Milk and water kefir, resources for anyone thinking of making their own at home.
Kefir resources to help you on the journey of fermentation
Why not make your own kefir, it’s good for you, cost effective and much simpler than you’d imagine. Kefir is really hot right now, it’s got a high visibility in the health and fermented food niche and shows signs that it could break out in the mainstream. I say this as a guy that never heard of kefir a few years ago, now I’m making my own at home. Although making kefir is pretty easy there are a few potential pitfalls, particularly to people new to fermentation, so I decided to share resources that I found useful.
For our own practical guide into home kefir production click here.
Keeping your kefir going, a practical video guide on how to keep the grains living whilst harvesting the product.
There is a BBC guide to the health benefits of kefir, it’s a little bit dated in approach, I guess you wouldn’t expect anything less from the BEEB.
Mad Millie Kefir Kit at Lakeland was our first experience of DIY kefir. The kit contains everything you need to get started and so is a useful first step for beginners. The Lakeland site also has a lot of items that fermenters might find useful including, Kilner jars, cheesecloth, wooden utensils.
A journal study exploring the microbial interactions in kefir, largely linked to the composition and health benefits of lactobacillus.
The Wikepedia kefir page is not the best DIY resource on the internet but it gives a good overview and links to a lot of the relevant research to anyone interested in the science.
The Cultures for Health guide to Kefir, useful information for new and experienced fermenters. Links to plenty of related articles including some water kefir insights.
For information on vegan kefir, visit the Nourished Kitchen website. All the ins and outs of home productions, tips and recipes.
How to make simple sauerkraut, a traditional homemade fermentation recipe, suitable for beginners, inexpensive but very healthy.
This a very simple recipe illustrating how easy it is to to make healthy fermented foods. Sauerkraut is a perfect starting point for your first fermentation project, it is quick, low cost and will provide plenty of gut friendly bacteria. Those little friends will work for you, supporting your immune and digestive systems, helping you to feel great physically and mentally. This is based on a traditional recipe from my family, quite literally passed on from mother to daughter for generations. If you are interested in a technical explanation of how fermentation and probiotics works, and what the evidence is for the health benefits, follow the link to resources at the foot of the page.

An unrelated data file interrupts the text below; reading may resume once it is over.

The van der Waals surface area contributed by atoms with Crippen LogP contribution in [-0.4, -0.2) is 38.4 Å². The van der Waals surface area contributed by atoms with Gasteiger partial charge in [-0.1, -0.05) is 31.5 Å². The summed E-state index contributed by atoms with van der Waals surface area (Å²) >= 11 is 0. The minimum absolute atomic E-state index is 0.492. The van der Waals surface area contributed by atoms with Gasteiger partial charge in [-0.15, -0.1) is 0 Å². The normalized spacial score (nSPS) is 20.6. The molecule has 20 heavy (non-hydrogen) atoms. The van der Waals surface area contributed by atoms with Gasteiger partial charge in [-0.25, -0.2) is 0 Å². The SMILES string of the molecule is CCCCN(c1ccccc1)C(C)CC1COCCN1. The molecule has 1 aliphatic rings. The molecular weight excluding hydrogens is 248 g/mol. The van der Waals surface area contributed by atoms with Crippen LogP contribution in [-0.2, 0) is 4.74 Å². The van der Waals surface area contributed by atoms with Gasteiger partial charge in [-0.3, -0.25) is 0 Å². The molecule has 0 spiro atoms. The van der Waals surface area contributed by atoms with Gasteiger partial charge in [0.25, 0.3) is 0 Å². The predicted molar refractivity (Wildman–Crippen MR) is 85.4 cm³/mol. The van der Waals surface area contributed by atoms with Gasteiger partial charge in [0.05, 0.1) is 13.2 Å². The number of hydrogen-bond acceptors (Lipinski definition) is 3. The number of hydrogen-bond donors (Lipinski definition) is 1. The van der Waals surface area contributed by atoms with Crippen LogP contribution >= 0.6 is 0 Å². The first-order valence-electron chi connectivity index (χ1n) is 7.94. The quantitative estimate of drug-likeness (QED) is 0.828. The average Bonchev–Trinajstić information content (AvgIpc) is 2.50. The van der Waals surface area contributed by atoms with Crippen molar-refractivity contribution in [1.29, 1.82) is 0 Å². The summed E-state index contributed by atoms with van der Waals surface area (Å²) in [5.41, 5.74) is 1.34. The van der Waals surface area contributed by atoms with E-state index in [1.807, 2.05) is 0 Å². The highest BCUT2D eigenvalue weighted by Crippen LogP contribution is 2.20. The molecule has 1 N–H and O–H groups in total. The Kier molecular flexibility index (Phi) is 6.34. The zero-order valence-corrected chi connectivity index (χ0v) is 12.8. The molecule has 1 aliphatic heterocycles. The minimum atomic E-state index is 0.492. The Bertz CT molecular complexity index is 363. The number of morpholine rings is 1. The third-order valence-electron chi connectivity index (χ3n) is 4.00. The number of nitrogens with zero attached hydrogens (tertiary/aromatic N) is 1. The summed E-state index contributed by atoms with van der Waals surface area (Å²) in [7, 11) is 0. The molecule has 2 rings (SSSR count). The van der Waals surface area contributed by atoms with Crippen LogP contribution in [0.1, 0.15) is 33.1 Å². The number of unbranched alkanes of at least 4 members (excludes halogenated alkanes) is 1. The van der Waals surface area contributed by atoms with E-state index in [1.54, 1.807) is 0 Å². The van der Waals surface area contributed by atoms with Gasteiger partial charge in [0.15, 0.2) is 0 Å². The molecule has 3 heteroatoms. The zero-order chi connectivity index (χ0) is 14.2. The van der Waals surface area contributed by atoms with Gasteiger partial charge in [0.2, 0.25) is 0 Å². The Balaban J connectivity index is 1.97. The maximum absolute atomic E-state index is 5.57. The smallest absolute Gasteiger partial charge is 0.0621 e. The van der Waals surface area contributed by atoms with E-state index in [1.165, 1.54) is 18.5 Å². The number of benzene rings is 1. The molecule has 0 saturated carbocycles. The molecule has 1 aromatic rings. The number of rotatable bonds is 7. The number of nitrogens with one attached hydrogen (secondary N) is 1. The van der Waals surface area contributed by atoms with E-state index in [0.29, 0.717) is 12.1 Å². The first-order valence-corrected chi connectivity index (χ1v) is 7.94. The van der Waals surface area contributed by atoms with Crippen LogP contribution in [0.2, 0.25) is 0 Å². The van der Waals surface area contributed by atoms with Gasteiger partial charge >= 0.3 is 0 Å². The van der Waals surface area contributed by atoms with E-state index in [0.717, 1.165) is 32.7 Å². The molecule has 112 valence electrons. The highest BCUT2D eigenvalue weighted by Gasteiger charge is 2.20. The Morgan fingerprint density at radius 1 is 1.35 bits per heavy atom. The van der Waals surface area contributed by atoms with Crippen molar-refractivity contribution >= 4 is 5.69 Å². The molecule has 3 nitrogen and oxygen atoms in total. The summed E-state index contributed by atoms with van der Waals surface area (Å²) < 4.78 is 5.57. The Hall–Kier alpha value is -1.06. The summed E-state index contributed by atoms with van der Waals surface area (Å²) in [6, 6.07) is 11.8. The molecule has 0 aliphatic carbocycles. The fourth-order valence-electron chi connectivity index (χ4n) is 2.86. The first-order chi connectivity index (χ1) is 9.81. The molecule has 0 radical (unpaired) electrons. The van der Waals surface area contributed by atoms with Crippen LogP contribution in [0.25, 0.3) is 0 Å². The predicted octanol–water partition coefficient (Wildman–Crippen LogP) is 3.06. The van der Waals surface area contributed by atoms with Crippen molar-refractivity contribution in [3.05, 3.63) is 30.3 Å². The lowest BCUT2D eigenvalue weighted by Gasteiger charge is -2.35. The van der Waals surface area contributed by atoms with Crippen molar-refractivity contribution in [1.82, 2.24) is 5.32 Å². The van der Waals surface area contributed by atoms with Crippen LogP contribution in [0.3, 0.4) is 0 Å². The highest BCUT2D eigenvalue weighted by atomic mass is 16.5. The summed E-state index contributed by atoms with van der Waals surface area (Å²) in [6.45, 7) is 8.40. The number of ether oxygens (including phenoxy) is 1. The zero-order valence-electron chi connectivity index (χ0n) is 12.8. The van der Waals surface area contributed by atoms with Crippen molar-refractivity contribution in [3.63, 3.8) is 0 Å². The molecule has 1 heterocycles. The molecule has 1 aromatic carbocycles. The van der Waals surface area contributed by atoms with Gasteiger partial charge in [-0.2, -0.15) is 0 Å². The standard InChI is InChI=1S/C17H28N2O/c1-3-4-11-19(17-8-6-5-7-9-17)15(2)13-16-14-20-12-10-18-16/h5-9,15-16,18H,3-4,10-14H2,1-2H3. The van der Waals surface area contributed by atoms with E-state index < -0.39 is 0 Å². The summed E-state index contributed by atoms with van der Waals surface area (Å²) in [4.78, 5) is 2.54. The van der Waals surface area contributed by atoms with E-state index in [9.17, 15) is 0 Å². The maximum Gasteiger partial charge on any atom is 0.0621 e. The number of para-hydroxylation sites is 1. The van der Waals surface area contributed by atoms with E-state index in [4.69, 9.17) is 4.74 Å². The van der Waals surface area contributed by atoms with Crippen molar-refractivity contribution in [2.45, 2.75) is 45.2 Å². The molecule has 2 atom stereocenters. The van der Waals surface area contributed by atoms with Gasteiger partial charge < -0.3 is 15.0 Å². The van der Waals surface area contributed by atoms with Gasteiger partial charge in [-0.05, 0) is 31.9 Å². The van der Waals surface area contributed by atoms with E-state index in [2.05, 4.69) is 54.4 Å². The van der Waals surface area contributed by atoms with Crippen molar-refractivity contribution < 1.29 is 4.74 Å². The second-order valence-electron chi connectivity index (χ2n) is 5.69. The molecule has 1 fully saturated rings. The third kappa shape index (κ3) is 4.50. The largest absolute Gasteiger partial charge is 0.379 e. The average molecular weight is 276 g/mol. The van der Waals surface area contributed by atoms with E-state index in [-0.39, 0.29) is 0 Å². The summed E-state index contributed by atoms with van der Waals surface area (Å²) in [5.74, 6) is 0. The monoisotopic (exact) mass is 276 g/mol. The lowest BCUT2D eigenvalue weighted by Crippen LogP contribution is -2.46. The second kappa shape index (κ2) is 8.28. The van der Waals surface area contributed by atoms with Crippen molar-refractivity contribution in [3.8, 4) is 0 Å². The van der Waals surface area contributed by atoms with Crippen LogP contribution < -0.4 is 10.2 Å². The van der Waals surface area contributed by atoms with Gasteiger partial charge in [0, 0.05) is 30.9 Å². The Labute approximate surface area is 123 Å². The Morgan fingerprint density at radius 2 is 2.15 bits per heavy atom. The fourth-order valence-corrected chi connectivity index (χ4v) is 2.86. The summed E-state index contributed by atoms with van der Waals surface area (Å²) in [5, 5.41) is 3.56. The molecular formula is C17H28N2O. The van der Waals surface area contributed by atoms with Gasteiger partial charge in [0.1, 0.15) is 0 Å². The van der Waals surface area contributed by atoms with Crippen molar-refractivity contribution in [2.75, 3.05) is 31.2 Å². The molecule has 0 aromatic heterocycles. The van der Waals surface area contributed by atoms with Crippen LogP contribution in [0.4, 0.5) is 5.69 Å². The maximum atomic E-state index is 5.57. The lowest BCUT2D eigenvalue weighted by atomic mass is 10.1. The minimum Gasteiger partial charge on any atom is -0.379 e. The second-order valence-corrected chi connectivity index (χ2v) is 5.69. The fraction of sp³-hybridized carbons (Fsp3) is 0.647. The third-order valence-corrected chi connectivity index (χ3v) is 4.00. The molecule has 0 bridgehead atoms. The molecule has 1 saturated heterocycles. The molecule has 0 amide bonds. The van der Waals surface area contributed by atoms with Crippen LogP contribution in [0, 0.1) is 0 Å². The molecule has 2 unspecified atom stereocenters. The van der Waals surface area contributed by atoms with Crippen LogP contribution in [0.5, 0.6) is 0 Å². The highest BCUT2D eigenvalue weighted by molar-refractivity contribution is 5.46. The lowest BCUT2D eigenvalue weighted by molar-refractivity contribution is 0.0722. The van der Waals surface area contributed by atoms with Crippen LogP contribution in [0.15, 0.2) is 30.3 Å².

around 1kg cabbage (finely sliced)
1 medium carrot (grated)
salt (unprocessed, such as sea salt, do not use table or iodised) – proportion for cabbage to salt: 1kg of cabbage to 20 grams of salt
2 bay leaves
4 allspice berries
make sure everything is perfectly clean, (the containers, utensils, work surfaces, chopping boards) as you want only good bacteria to grow
take off first layer of leaves from your cabbage, also remove any damaged leaves
finely cut or shred it
grate the carrot
mix it in a big bowl
add salt and massage it in until cabbage starts release its juice then leave it for about 10 min
you may wish to use a wooden vegetable stomper to squeeze more juice (different names for the same tool are pounder or tamper)
put 1/3 of your mixture in a ceramic pot or you can use a glass jar, just make sure it is sterilised
add 1 bay leave and 2 allspice berries
add another 1/3 of the cabbage
add 1 bay leave and 2 allspice berries
squeeze it until brine covers all of the cabbage (it needs to stay submerged throughout the fermentation process)
put the pot or jar on a plate just in case it spills out of the jar, the level will rise, if you use a glass jar don’t allow the product to make contact with a metal jar lid
you can use a weight to keep the cabbage immerse or even a small (clean) plate
Leave for 5-6 days and voila 😉
Do not use a metal bowl or metal utensils as they will react with salt, sorry to be a bore but everything must be clean, any harmful bacteria you introduce may taint the product. Make your first batch small, then scale up. Remember with fermented vegetables you win in many ways you get the nutritional value of the ingredients plus the probiotic benefits.
Please leave feedback about this or your own fermented recipe in the comments section lower down the page.